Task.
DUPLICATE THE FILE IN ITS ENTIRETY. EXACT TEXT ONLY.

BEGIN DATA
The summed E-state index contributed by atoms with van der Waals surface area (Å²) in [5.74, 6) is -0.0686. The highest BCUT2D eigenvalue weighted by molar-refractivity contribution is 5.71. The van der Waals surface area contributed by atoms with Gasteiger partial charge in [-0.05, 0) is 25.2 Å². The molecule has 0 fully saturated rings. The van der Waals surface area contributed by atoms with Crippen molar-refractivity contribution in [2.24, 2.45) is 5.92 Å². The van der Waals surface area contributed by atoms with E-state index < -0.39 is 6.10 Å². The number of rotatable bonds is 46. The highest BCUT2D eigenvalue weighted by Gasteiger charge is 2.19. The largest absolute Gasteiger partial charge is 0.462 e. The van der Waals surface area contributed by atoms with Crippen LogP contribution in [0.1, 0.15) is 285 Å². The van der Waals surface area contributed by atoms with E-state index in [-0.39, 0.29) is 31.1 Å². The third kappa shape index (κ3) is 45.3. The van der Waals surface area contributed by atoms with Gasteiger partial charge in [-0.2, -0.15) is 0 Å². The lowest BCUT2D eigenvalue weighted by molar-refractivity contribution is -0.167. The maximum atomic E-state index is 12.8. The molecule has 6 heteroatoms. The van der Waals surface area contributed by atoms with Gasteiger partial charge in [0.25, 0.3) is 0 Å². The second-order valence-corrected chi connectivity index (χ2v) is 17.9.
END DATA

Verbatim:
The summed E-state index contributed by atoms with van der Waals surface area (Å²) in [5.74, 6) is -0.0686. The highest BCUT2D eigenvalue weighted by molar-refractivity contribution is 5.71. The van der Waals surface area contributed by atoms with Gasteiger partial charge in [-0.05, 0) is 25.2 Å². The molecule has 0 fully saturated rings. The van der Waals surface area contributed by atoms with Crippen molar-refractivity contribution in [2.24, 2.45) is 5.92 Å². The van der Waals surface area contributed by atoms with E-state index < -0.39 is 6.10 Å². The number of rotatable bonds is 46. The highest BCUT2D eigenvalue weighted by Gasteiger charge is 2.19. The largest absolute Gasteiger partial charge is 0.462 e. The van der Waals surface area contributed by atoms with Crippen LogP contribution in [0.1, 0.15) is 285 Å². The van der Waals surface area contributed by atoms with E-state index in [-0.39, 0.29) is 31.1 Å². The third kappa shape index (κ3) is 45.3. The van der Waals surface area contributed by atoms with Gasteiger partial charge in [-0.2, -0.15) is 0 Å². The lowest BCUT2D eigenvalue weighted by molar-refractivity contribution is -0.167. The maximum atomic E-state index is 12.8. The molecule has 6 heteroatoms. The van der Waals surface area contributed by atoms with Gasteiger partial charge in [0.25, 0.3) is 0 Å². The second-order valence-corrected chi connectivity index (χ2v) is 17.9.